Greenland is melting faster than we thought, and the sea is rising in response.

Science News reveals the discovery of ice flows off Greenland’s melting that had been hidden until now. Researchers say the amount of sea-level rise due to the melting ice could be six times greater than we’d previously estimated:

“It’s not something that we expected,” says Shfaqat Abbas Khan, a glaciologist at the Technical University of Denmark in Kongens Lyngby. “Greenland and Antarctica’s contributions to sea level rise in the next 80 years will be significantly larger than we have predicted until now.”

In the new study, Khan and colleagues focused on the Northeast Greenland Ice Stream, a titanic conveyor belt of solid ice that crawls about 600 kilometers out of the landmass’s hinterland and into the sea. It drains about 12 percent of the country’s entire ice sheet and contains enough water to raise global sea level more than a meter. Near the coast, the ice stream splits into two glaciers, Nioghalvfjerdsfjord and Zachariae Isstrøm.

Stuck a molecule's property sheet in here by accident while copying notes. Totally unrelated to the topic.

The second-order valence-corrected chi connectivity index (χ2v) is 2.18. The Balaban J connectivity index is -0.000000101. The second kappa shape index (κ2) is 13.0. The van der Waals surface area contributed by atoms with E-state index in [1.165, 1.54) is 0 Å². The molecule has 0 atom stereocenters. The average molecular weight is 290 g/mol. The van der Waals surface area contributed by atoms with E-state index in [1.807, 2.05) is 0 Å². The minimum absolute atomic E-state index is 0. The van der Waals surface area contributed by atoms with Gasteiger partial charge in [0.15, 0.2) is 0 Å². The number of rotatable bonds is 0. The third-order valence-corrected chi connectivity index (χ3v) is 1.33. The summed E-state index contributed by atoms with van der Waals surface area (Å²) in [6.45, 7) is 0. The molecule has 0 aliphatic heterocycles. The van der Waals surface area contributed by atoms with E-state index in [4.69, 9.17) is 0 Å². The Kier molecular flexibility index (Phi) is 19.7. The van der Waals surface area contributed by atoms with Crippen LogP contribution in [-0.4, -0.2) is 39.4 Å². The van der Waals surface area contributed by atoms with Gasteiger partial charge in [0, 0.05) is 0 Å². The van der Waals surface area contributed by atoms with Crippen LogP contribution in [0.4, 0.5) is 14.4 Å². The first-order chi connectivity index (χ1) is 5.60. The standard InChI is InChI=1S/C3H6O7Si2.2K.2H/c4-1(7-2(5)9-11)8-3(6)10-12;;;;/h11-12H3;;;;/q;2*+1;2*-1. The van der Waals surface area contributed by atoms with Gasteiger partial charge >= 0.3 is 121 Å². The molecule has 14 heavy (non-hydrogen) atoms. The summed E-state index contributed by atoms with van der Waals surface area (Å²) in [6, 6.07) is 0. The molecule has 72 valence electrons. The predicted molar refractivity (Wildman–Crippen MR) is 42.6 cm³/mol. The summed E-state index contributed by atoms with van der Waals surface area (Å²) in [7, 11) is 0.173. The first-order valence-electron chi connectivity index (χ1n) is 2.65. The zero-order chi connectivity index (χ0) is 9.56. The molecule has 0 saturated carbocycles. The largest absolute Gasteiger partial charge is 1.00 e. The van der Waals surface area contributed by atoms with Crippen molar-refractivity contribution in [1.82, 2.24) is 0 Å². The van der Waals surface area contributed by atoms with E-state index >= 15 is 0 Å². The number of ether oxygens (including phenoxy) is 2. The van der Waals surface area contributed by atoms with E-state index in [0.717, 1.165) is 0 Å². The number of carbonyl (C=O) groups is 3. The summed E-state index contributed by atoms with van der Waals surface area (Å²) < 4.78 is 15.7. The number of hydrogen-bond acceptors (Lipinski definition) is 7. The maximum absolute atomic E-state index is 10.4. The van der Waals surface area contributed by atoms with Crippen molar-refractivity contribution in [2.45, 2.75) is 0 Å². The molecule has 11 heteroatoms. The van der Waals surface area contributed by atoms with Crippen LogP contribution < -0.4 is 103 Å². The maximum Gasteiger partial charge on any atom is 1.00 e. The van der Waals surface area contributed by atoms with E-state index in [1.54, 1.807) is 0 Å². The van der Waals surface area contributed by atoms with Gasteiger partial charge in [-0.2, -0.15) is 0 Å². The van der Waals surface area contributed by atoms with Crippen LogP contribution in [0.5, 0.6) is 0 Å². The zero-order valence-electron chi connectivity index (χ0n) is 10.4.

While frozen, these glaciers keep the ice behind them from rushing into the sea, much like dams hold back water in a river. When the ice shelf of Zachariae Isstrøm collapsed about a decade ago, scientists found that the flow of ice behind the glacier started accelerating. But whether those changes penetrated deep into Greenland’s interior remained largely unresolved.

The team analyzed GPS data from three stations along the ice stream’s main trunk, all located between 90 and 190 kilometers inland.

The data showed that the ice stream had accelerated at all three points from 2016 to 2019. In that time frame, the ice speed at the station farthest inland increased from about 344 meters per year to surpassing 351 meters per year.

Khan and his colleagues then used the data to tune computer simulations that forecast the ice stream’s impact on sea level rise. The researchers predict that by 2100, the ice stream will have singlehandedly contributed between about 14 to 16 millimeters of global sea level rise — as much as Greenland’s entire ice sheet has in the last 50 years.

You can read more of Khan’s Greenland research here, in Nature.